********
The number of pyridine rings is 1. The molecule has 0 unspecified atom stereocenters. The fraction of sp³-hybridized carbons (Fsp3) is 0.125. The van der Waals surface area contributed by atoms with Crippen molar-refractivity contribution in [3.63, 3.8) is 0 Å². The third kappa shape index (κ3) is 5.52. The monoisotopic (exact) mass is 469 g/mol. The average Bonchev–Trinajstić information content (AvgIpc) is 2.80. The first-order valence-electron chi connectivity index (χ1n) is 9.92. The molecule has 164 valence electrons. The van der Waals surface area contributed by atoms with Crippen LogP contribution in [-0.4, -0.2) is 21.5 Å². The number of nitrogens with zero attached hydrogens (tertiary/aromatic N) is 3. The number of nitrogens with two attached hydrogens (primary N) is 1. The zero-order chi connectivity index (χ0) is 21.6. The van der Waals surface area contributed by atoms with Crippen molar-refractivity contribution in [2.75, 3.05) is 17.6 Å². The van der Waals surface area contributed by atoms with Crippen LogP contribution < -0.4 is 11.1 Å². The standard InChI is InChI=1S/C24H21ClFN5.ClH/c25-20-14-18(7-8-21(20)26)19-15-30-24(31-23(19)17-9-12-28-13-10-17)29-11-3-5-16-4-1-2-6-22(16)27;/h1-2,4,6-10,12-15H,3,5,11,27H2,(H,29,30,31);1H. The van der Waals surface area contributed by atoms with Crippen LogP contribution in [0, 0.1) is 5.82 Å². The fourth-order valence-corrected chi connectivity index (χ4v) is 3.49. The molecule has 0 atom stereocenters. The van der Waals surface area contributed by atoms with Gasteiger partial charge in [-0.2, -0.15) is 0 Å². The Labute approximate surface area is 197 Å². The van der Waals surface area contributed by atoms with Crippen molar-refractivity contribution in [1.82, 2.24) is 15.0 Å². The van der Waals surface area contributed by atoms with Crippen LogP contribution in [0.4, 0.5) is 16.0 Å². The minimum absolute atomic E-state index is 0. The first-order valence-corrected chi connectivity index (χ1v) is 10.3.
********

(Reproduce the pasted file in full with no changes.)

The number of pyridine rings is 1. The molecule has 0 unspecified atom stereocenters. The fraction of sp³-hybridized carbons (Fsp3) is 0.125. The van der Waals surface area contributed by atoms with Crippen molar-refractivity contribution in [3.63, 3.8) is 0 Å². The third kappa shape index (κ3) is 5.52. The monoisotopic (exact) mass is 469 g/mol. The average Bonchev–Trinajstić information content (AvgIpc) is 2.80. The first-order valence-electron chi connectivity index (χ1n) is 9.92. The molecule has 164 valence electrons. The van der Waals surface area contributed by atoms with Crippen LogP contribution in [-0.4, -0.2) is 21.5 Å². The number of nitrogens with zero attached hydrogens (tertiary/aromatic N) is 3. The number of nitrogens with two attached hydrogens (primary N) is 1. The zero-order chi connectivity index (χ0) is 21.6. The van der Waals surface area contributed by atoms with Crippen molar-refractivity contribution in [2.75, 3.05) is 17.6 Å². The van der Waals surface area contributed by atoms with Crippen LogP contribution < -0.4 is 11.1 Å². The standard InChI is InChI=1S/C24H21ClFN5.ClH/c25-20-14-18(7-8-21(20)26)19-15-30-24(31-23(19)17-9-12-28-13-10-17)29-11-3-5-16-4-1-2-6-22(16)27;/h1-2,4,6-10,12-15H,3,5,11,27H2,(H,29,30,31);1H. The van der Waals surface area contributed by atoms with Crippen LogP contribution in [0, 0.1) is 5.82 Å². The fourth-order valence-corrected chi connectivity index (χ4v) is 3.49. The molecule has 0 atom stereocenters. The van der Waals surface area contributed by atoms with Gasteiger partial charge in [-0.2, -0.15) is 0 Å². The Labute approximate surface area is 197 Å². The van der Waals surface area contributed by atoms with Crippen molar-refractivity contribution in [1.82, 2.24) is 15.0 Å². The van der Waals surface area contributed by atoms with Crippen LogP contribution in [0.4, 0.5) is 16.0 Å². The minimum absolute atomic E-state index is 0. The first-order valence-corrected chi connectivity index (χ1v) is 10.3.